Selahattin Olceroglu Recreates Orientalist Works of the Ottoman Empire
James "Jim" Ward--From Woodcarving to Pyrography
Cheryl Dow--A Pair of "How To" DVD Videos
Susan Millis: Pursuing a Unique Degree
An Ottoman Bride
Turkish artist Selahattin "Sel"
Olceroglu a retired Industrial Designer and
Interior Architect from Istanbul introduces WOM
readers to pyrographic paintings recreating 19th
Century scenes of Turkey during the great Ottoman
Empire. These scenes were originally captured by
European artists of that time in engravings and oil
paintings--which came to be known as Orientalist
works--when demand in Europe was high for pictures of
places considered exotic for them.
Some of the scenes portrayed formal events, such as this intimate view (above) in An Ottoman Bride of an elegant bride in a mood mixed with happiness, excitement, and maybe a little trepidation, in the anticipatory moments before her wedding.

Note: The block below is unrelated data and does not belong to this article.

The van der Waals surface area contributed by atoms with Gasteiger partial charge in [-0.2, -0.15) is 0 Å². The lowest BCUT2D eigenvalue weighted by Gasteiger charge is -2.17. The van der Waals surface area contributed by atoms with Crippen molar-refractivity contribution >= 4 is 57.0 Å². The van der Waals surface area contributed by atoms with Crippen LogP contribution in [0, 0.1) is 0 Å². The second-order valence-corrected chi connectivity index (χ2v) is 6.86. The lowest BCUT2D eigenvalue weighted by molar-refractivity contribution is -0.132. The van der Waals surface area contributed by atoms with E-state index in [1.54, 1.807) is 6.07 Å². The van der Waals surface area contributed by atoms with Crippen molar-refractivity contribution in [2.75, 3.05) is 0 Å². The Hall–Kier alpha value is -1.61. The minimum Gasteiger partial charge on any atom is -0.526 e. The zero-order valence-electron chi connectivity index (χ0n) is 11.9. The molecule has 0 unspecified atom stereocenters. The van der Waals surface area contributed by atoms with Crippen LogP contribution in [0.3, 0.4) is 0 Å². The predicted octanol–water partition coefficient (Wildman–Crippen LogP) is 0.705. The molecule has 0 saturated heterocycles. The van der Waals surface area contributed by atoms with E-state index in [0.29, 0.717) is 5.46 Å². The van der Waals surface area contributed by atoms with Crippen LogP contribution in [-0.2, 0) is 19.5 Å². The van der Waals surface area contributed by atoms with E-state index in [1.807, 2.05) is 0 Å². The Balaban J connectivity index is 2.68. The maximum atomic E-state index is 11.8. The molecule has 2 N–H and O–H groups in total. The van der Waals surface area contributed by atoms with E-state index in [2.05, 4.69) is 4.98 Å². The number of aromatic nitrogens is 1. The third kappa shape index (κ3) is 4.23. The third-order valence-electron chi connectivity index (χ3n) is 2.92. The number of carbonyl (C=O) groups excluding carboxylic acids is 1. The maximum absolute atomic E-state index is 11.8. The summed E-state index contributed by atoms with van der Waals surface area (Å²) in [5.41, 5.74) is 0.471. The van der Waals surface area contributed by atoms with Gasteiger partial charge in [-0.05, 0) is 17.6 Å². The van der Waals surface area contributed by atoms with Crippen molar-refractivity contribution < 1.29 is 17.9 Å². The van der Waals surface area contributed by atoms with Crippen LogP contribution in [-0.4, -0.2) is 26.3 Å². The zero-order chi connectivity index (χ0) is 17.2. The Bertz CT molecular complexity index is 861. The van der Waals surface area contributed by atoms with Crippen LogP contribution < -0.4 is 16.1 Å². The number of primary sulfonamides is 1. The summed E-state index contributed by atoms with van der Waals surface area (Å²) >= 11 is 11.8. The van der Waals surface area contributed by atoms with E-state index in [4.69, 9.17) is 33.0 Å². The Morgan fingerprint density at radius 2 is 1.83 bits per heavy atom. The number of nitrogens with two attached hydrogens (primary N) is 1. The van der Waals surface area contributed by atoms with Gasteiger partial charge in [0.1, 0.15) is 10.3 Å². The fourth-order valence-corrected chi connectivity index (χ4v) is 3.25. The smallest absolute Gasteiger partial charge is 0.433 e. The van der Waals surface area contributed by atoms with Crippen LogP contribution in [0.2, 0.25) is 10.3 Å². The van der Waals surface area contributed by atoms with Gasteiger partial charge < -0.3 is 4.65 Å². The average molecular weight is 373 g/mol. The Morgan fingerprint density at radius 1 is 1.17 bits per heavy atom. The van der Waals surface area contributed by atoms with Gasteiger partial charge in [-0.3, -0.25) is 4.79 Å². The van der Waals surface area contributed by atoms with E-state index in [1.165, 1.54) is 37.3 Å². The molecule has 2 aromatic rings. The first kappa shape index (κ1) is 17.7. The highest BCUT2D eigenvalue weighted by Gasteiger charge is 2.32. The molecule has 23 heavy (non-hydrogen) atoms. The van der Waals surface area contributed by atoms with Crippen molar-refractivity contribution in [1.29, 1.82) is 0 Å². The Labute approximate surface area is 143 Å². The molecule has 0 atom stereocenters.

Other Orientalist works captured moments of everyday life in 19th Century Istanbul, such as the work below entitled Grocer, the Pawnbroker.
My research had revealed there was a certain artist by
the name of Hüsnü Züber who did
pyrographic art for many years. His classic Turkish
house had been renovated to display his collection of
pyrographic works for the public, and a pyrographic
artist was working and living there--hence the name
In the hope that Sel might know of this place, I wrote asking if he had ever heard of the Hüsnü Züber Living Museum of Bursa. (Bursa is a city in the mountains about 200 miles from where Sel lives in Istanbul on the Bosphorus Strait.)